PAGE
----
In an updating of Max Beckmann’s painting, The Night, an American family suffers through a sit-com after working through an evening meal of McDonald’s take-out. Mom pops a pill, while Dad puts an all too loving arm around his little girl. The boy twists his militaristic transformer toy, while the dog steals a french fry from the table.
When I looked at this painting for first time in the late 80’s I shivered. Now 20 years later I almost cry. This is a masterpiece and one of my favorites, if not my favorite, painting by Hess, a true American master.
Thank you, Santiago. I wonder what it would look like if I painted a version of it today?
Mr. Santiago Pozo: It absolutely is. IMHO it has all the little aspects that make a painting a masterpiece. I too share the same feelings as you.
Mr. Hess: your comment “I wonder what it would look like if I painted it today.” has drivin me to start analyzing an interpretation of it myself. I want to make a work, same size, going to call it “The Morning”.. . It will have meaning related to “The Night”.
Mesmerizing Scott. The perspective is haunting, compelling. I’m pulled in three directions out of the squalor into the triptych of the tv/kitchen/view out the window. The view from the window, especially from the “lunar” lamp shade to the sign/moon over the building. I’m not sure exactly why, but the view out the window makes me think of John Sloan’s city views. Is it an old factory? I want to go there…pre-Mickey D time. Quite nostalgic really. Like Joe I could stare at this for an hour.
Jerry, I thought of the building outside as one of the multitude of 80s Post-Modern apartment buildings. The were popping up everywhere were built on the cheap, with a veneer of trendy coloring to make them appear appealing. The reminded me of Soviet style mass architecture.
Scott, this is the piece that introduced me to you. I saw it in an art fair at the LA convention center back in ’88 or so, when i was a painting student at Otis. I stared at it for an hour until my friends dragged me away. I was awestruck. This was the kind of painting i wanted to learn, but no one at Otis was teaching it, sadly. This was sort of the beginning of my disillusionment with art school, or art school as it was then. All i wanted to learn was technical, and all they wanted to teach was expression and theory. I wound up having to figure out a lot of that on my own, and with some help from an older painter who took me under his wing. Anyway, this piece was a big inspiration to me, as was the Max Beckmann one, which, by the way, I also did a version of. Mine was nowhere in the league of yours. I mercifully destroyed it long ago.
Many art schools seem to be a waste of time, though you can usually find a few good people in any one of them. Usually there are internal conflicts that prevent a serious figurative student from carrying out the sort of learning that is necessary to produce accomplished figure painting. Most in my generation had to teach themselves the nuts and bolts of the trade, but these days there are many more places to go to get the skill set.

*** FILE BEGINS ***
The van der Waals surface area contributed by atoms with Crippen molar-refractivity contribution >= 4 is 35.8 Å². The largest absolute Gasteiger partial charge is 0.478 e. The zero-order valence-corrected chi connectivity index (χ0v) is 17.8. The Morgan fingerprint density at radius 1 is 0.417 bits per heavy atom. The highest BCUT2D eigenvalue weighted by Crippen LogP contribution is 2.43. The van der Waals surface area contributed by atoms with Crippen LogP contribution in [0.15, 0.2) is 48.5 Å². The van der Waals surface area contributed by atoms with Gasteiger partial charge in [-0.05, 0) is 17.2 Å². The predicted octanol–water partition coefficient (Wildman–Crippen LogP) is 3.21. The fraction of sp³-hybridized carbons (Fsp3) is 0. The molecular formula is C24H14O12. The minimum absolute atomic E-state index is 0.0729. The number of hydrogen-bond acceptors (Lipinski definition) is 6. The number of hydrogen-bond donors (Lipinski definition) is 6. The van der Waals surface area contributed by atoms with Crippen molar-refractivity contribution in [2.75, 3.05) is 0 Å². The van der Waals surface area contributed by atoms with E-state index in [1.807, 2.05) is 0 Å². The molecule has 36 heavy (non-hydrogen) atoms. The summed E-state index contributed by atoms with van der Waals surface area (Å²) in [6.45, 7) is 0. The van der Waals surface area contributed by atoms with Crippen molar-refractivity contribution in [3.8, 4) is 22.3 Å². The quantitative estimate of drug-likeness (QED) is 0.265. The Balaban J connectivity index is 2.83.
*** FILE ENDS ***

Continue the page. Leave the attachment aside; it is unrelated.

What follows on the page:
I remember those Art Fairs. I’ve always hated them. It is sort of like watching sausage being made. The raw business side of art, exposed. I’m glad it had a positive effect on you, Joe!
One of my favorites, the use of the TV light as a keylight- the dreamlike perspective for the viewer for me is a slightly surreal element that makes the painting more forcefully realistic.
This is just an unbelievable painting. I have never seen anyone paint with so much insightfullness. The angles you use lend so much to the appreciation because I feel like a fly on the wall. Everything is so familiar, yet so horrifyingly grotesque. The girl in her underwear is so damn powerful in the middle of this painting. I’m just blown away.
Thanks, Leslie. I did painting after painting at this angle, trying at times to induce vertigo in the viewer, or here to increase the claustrophobia. It worked well, but eventually I tired of it and only use it occasionally now.
This is fantastic. I just love how many layers you use for your content. You’re my favorite living painter, Scott. So, here’s what I see. A dining room that isn’t a real dining room (the real dining room is RIGHT THERE). A (sitcom) family that isn’t a real family (the real family is RIGHT THERE). A (junk) meal that isn’t a real meal and there is no real meal. A moon that isn’t real and there is no real moon. Wasting electricity in the next room. Channel 13 on the TV. Newspaper touting the essentials of junk food as the ‘key to college’? The impropriety of a pre-pubescent girl lounging in her underwear. [But are both plants real?] Anyway, either way, I just love it. It just says so much about society. It’s like a sad political cartoon that could win a Pulitzer. It just SCREAMS: Junk! Fake! Waste! SAD! DOOMED!
I think the only things in your list that I didn’t think about were wasting electricity (I don’t remember worrying about it in the 80s, but maybe it was the norm) and the college – junk food connection (which I like). The latter is accidental as I took a USA Today and painted what I saw. I do think this is my quintessential “Hess Painting” from the 80s. It is opening up a side of LA that wasn’t usually exposed, and now seems very obvious. It was my Viennese experience that opened it up to me.
Scott, you have really distilled American Realism here. There are so many ingredients for nightmares and for questioning how we fail to communicate, feed on media, etc. EXCELLENT painting!
Thanks, Grady. I was a real student of the effects of media in those days, so it was foremost in my mind when I put pieces like this together. Even today I enjoy rapidly scanning through television programs to get a sense of where the culture is at, though it isn’t as reliable an indicator as it was due to the growing influence of the internet.
F. Scott Hess (b. 1955)
oil on canvas
84 × 104 inches
Peter Norton Family Foundation